In Malaysia as well as in many parts of the world, employee training is considered a panacea to most of the ills that befall an organization. However,this is not always the case.Huge investments in terms of time and money are being made to train employees. However, the returns from these investments do not always justify the investments made. Despite this, continual training of the workforce is encouraged and occurs routinely in most organizations in Malaysia. This article serves to investigate why despite huge investments made in training; competence of the workforce does not increase proportionately.
Difference between trained and competent workforce
The success of organizations is due not only to business strategy formulation but also to the execution of that strategy. This execution is requires a competent workforce, capable of and willing to execute strategies. Having a well-?trained workforce does not necessarily mean that it is competent in terms of terms of executing business strategies.
In coming to terms with this apparent anomaly, it would be necessary to distinguish between a trained and competent workforce. If training efforts in an organization is intensified, it leads to the development of a trained workforce. However, a trained workforce does not necessarily translate to a competent workforce.
A trained workforce comprises employees who are trained in key areas deemed important for ensuring success. A competent workforce is one that has three characteristics. Firstly, it must be one that comprises employees who possess the right mindset, attitudes and beliefs necessary for an organization to succeed. Secondly, the attitudes and beliefs must translate into behaviours that add value to the organization. Thirdly there must be a demonstrable and measureable outcome that leads to an improvement in an organizations bottom line. Clearly a trained workforce that does not demonstrate these characteristics will be ill equipped to execute business strategies.
The development of a competent workforce requires a gradual and systematic management of an organizational culture. Transforming the corporate culture to a high performance corporate culture is what cements the collective efforts that yield results in executing strategies. Most managers bemoan that their employees may be trained but they are not competent because the culture in the organization is such. The blame lies squarely on the mindset, attitude and poor work ethics that exist. They proclaim that they have to live with this unfortunate situation because it is not possible to change the culture. They recognize that an organizations culture is critical to its success or failure. Yet very little is being done to manage organizational culture. To foster an environment conducive for the emergence of a competent workforce, it is necessary first to manage the organizational culture.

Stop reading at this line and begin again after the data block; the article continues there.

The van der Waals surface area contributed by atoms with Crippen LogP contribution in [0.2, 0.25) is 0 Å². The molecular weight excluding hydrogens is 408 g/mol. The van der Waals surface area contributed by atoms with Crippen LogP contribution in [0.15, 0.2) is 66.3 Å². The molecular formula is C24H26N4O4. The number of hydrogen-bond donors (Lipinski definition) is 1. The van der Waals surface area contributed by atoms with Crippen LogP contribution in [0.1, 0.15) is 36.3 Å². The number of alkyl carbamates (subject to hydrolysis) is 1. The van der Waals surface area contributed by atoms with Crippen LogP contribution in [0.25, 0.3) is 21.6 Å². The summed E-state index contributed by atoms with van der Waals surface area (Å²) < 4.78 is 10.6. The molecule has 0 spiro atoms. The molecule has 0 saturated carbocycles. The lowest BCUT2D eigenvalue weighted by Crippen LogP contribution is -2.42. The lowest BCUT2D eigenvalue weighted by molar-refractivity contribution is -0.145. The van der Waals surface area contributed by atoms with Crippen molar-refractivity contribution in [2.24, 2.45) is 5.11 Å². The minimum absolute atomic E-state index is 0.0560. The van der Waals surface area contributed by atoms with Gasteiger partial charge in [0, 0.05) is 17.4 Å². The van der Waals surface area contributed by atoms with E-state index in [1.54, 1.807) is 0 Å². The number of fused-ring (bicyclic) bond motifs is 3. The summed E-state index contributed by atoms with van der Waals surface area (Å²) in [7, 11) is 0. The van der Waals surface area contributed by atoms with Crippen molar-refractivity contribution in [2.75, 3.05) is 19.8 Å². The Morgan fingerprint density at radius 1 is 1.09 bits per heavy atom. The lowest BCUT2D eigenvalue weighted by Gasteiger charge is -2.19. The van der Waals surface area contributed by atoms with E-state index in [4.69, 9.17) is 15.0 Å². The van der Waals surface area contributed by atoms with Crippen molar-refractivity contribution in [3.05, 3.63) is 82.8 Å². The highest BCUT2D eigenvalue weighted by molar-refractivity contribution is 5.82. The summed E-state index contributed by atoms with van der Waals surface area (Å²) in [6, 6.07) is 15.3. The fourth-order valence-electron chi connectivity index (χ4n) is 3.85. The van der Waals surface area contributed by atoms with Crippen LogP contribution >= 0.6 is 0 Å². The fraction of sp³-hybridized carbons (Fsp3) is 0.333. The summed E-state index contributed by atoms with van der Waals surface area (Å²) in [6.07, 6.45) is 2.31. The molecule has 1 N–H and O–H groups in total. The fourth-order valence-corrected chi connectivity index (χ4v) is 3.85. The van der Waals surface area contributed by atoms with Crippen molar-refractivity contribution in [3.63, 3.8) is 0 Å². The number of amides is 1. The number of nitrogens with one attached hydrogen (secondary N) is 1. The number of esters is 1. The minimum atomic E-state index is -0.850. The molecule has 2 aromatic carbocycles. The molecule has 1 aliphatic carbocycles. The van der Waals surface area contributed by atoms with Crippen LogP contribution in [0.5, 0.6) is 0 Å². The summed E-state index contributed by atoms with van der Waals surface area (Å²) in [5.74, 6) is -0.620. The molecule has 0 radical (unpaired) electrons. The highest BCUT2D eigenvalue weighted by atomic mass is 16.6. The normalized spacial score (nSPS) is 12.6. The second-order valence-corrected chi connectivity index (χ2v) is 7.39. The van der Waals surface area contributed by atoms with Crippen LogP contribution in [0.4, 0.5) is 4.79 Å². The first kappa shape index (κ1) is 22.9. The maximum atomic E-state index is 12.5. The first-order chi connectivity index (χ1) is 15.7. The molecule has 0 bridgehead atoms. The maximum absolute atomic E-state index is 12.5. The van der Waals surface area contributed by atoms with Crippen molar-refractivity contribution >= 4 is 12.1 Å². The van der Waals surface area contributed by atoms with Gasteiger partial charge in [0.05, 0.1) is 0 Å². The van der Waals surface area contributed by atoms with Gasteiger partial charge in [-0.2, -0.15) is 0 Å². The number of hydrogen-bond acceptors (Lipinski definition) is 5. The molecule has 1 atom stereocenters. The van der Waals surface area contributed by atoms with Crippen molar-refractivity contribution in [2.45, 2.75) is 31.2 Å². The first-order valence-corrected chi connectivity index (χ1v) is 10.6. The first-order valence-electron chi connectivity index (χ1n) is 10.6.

Culture is normally referred to as the way employees in an organization naturally behave. Organizations develop their own culture over time. Culture reflects the lessons learnt in the past. It is about the mindset that organizes the behaviour of the workforce. It has to do with learnt responses that affect their behaviour.
Organizations try to develop their culture based on espoused corporate values. But having corporate values does not mean that employees imbue the values prescribed by the core values that are displayed. Corporate culture is an important business issue because culture isn't one aspect of the game. It is the game. Therefore it has to be managed.
Achieving a high performance culture
To manage organizational culture it is necessary to measure and monitor an organizational culture over time. Considerable research has been carried out in establishing how organizational culture affects bottom line performance. The findings of this research suggest that a positive link between a high performance culture comprising a competent workforce and a company's bottom line exists. Research has also revealed that for organizations to have a high performance culture that drives bottom line performance, four key traits should manifest.
The traits that are essential are traits that relate to mission, consistency, involvement and adapt-? ability. Mission essentially refers to defining a meaningful long-?term direction of a company. Consistency defines the values and systems that are the basis of a strong culture. It ensures that the existing system creates leverage that may be used to generate competitive advantage. Involvement refers to building human capability; ownership and responsibility that determine how aligned and engaged employees are to meeting company objectives. Adaptability refers to how an organization is able to translate the demands of the business environment into action.
It has been demonstrated that organizations that demonstrate high bottom line performance have high culture scores in all four traits. Thus, such organizations are likely to have cultures that are adaptive, yet highly consistent and predictable, and that foster high involvement, but do so within the context of a shared sense of mission. By being able to identify which traits are lacking in an organization, it would be possible to rectify that trait and in the process of doing so develop a high performance culture.
Based on the above, organizations should seek not only to train their workforce but also to identify and rectify challenges they face in their organizational culture. Measuring and tracking these traits over a period of time through regular surveys will pinpoint challenges they face in developing a high performance culture. Only by doing so can they nurture and develop a competent workforce capable of contributing positively to the bottom line.
Dr Rumesh Kumar Sharma